I’ve always said that the mark of a good book for me is dreaming about it. Well, maybe I should amend that. Not saying that the book I’ve been “reading” on my commute (via audiobook) isn’t an amazing book. Yikes, it’s wonderful and you should read it if you haven’t. But it’s also disturbing.
Life as We Knew It by Susan Beth Pfeffer is narrated by a girl who is a witness to world cataclysm through her diary. As the world falls apart, she and her family are fairly able to keep themselves together–so far, at least, seeing as how I’m only halfway through it. That’s what I get for listening on audiobook on my commutes.
I’m already feeling the need to eat–usually chocolate and McDonald’s and all the food she can’t get anymore after the moon gets knocked out of its orbit and causes cataclysmic climate change all over the earth–and this morning right before I woke up I dreamed about such cataclysms happening to me. Dreams about needing to get together my food storage (it’s something that my church encourages as part of disaster preparedness, and I also think it’s a general good thing to have enough food on hand to last a year in case of disaster). Dreams about starving to death.
I actually don’t remember much of it by now, but whatever the actual story arc of what I dreamed, the feeling of desperation still remains with me. Especially because the heat is currently out in my house and has been for the last four or five days because of a gas leak. Thank goodness it’s been mostly warm, though the last couple days I’ve spent the evenings in bed under my quilt because it’s cooled down.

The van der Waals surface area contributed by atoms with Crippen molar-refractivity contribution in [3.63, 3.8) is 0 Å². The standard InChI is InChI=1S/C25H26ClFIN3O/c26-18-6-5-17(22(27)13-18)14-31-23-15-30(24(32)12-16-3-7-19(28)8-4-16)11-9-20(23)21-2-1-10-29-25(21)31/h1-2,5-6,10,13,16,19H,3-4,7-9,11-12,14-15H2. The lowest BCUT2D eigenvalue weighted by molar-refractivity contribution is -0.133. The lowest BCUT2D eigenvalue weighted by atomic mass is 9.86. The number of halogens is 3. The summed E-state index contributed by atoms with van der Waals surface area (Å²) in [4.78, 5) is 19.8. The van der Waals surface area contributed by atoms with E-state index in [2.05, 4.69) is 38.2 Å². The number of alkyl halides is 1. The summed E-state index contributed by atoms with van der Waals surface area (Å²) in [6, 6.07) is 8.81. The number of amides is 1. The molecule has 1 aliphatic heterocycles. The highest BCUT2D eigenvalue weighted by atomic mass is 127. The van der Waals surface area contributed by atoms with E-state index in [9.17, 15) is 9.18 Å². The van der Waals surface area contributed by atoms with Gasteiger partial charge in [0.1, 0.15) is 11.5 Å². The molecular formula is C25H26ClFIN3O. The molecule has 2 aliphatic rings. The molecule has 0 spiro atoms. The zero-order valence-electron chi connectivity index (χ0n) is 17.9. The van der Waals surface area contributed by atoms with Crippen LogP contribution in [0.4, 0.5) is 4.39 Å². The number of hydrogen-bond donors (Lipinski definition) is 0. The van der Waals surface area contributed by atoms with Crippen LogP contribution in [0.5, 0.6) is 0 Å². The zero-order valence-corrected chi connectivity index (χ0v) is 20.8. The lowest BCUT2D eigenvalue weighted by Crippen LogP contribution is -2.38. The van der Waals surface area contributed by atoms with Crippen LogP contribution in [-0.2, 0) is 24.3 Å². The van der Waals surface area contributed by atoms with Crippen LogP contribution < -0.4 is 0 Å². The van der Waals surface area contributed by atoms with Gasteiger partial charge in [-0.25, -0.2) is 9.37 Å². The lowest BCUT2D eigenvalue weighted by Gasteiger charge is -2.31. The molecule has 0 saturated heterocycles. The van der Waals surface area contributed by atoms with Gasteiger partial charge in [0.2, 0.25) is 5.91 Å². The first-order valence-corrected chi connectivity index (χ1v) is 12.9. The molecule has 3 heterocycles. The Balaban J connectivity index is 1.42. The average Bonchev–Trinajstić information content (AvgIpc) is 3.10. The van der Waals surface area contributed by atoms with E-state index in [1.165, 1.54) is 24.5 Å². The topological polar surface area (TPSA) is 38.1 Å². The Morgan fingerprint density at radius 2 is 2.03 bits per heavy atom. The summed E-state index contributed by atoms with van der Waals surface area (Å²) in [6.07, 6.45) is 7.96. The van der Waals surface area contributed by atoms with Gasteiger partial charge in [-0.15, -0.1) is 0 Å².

But even awake I am kind of obsessed with the idea of what I would do if such a huge worldwide disaster occurred. This is far beyond the apocalyptic ideas of one country losing electricity through a pulse (Dark Angel, which I love, and Jericho, which started out well but I haven’t watched in months because they went in a direction I wasn’t comfortable with). They start losing even the basics that would be able to give them renewable energy. We’re talking *major* cataclysm. Not just losing modern conveniences.
And I also keep thinking about the difference between losing all my modern comforts now and even 20 years ago. Back when I was a kid I used to think “no problem, I could just live as my ancestors did.” And I could have–I lived on a farm, we had animals that could be turned to work, and my grandpa
still had 100 year old farm equipment in his barn that he’d probably never get rid of. Our furnace was still woodburning and our family spent most of our weekend time cutting, splitting, and loading firewood. I know how to age it. I’ve helped my dad build two barns by hand (though with the help of the loader on the tractor for the posts and roof beams). We had a half-acre garden.
Of course, we preserved that food by freezing it, the art of canning long gone. Even then we were dependent on refrigeration.
Well, since then I’ve moved 2000 miles away, and I live in a city like all the people I ridiculed as completely removed from the land. And I’m just as dependent on my electricity and electronic devices as the next city slicker. I could grow things in a garden, no problem. I could teach people how to get firewood, but urban sprawl and population growth and a number of other factors mean that we really wouldn’t be able to just go back to how it was 100 years ago. Back then, people had community and even on a relatively self-sufficient farm, they had needs that could only be met by a supplier of seed or a dry goods store. Transportation involved at least horses and carts, and how many people do you know nowadays who could get their hands on a horse and cart?
So as I listen to the book, I think of all the things I know how to do to cope, and Pfeffer
is taking away those things one by one. What would you do, if faced with this level of calamity? Yikes. Literally gives me nightmares.
At any rate, that’s another episode of Stacy’s Book Recommendations via Dreams. Go read the book and tell me you don’t feel like stockpiling a year’s worth of supplies or more!